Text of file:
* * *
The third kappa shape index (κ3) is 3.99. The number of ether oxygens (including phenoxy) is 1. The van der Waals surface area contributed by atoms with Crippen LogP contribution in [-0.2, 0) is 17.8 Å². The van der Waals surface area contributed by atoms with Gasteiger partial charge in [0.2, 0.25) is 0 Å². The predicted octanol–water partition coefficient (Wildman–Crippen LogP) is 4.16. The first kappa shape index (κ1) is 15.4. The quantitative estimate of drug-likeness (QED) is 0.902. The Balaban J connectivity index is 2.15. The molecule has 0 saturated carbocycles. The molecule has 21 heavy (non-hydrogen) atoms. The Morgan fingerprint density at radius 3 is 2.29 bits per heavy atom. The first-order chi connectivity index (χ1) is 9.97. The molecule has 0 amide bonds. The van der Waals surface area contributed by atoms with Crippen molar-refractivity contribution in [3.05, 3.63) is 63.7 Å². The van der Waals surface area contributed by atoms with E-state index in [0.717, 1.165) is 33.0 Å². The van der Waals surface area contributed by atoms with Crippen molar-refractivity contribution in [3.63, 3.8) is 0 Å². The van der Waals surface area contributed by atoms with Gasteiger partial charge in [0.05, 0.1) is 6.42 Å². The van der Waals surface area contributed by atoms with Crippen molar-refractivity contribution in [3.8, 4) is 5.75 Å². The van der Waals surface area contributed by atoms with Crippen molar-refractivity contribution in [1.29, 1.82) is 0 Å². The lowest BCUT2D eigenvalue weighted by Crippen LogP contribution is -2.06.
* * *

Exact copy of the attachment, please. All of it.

The third kappa shape index (κ3) is 3.99. The number of ether oxygens (including phenoxy) is 1. The van der Waals surface area contributed by atoms with Crippen LogP contribution in [-0.2, 0) is 17.8 Å². The van der Waals surface area contributed by atoms with Gasteiger partial charge in [0.2, 0.25) is 0 Å². The predicted octanol–water partition coefficient (Wildman–Crippen LogP) is 4.16. The first kappa shape index (κ1) is 15.4. The quantitative estimate of drug-likeness (QED) is 0.902. The Balaban J connectivity index is 2.15. The molecule has 0 saturated carbocycles. The molecule has 21 heavy (non-hydrogen) atoms. The Morgan fingerprint density at radius 3 is 2.29 bits per heavy atom. The first-order chi connectivity index (χ1) is 9.97. The molecule has 0 amide bonds. The van der Waals surface area contributed by atoms with Crippen molar-refractivity contribution in [3.05, 3.63) is 63.7 Å². The van der Waals surface area contributed by atoms with E-state index in [0.717, 1.165) is 33.0 Å². The van der Waals surface area contributed by atoms with Crippen molar-refractivity contribution in [3.63, 3.8) is 0 Å². The van der Waals surface area contributed by atoms with Gasteiger partial charge in [0.05, 0.1) is 6.42 Å². The van der Waals surface area contributed by atoms with Crippen molar-refractivity contribution in [3.8, 4) is 5.75 Å². The van der Waals surface area contributed by atoms with Crippen molar-refractivity contribution in [1.29, 1.82) is 0 Å². The lowest BCUT2D eigenvalue weighted by Crippen LogP contribution is -2.06.